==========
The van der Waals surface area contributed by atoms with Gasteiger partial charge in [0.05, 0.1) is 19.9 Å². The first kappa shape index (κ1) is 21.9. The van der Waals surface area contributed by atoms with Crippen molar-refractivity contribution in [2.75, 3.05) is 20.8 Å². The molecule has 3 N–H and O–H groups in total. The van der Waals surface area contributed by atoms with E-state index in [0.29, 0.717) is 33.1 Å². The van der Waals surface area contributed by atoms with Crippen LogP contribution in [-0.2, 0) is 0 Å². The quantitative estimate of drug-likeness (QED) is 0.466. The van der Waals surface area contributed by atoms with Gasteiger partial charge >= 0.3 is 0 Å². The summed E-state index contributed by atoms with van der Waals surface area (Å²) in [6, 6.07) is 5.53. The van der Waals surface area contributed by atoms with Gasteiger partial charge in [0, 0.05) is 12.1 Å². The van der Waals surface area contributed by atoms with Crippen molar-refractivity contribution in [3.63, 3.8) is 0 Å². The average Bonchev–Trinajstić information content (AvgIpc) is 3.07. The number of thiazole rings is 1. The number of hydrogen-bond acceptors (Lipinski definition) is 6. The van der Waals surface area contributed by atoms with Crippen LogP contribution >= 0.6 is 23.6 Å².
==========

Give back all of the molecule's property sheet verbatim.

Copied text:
The van der Waals surface area contributed by atoms with Gasteiger partial charge in [0.05, 0.1) is 19.9 Å². The first kappa shape index (κ1) is 21.9. The van der Waals surface area contributed by atoms with Crippen molar-refractivity contribution in [2.75, 3.05) is 20.8 Å². The molecule has 3 N–H and O–H groups in total. The van der Waals surface area contributed by atoms with E-state index in [0.29, 0.717) is 33.1 Å². The van der Waals surface area contributed by atoms with Crippen LogP contribution in [-0.2, 0) is 0 Å². The quantitative estimate of drug-likeness (QED) is 0.466. The van der Waals surface area contributed by atoms with Gasteiger partial charge >= 0.3 is 0 Å². The summed E-state index contributed by atoms with van der Waals surface area (Å²) in [6, 6.07) is 5.53. The van der Waals surface area contributed by atoms with Gasteiger partial charge in [0, 0.05) is 12.1 Å². The van der Waals surface area contributed by atoms with Crippen molar-refractivity contribution in [3.63, 3.8) is 0 Å². The average Bonchev–Trinajstić information content (AvgIpc) is 3.07. The number of thiazole rings is 1. The number of hydrogen-bond acceptors (Lipinski definition) is 6. The van der Waals surface area contributed by atoms with Crippen LogP contribution >= 0.6 is 23.6 Å².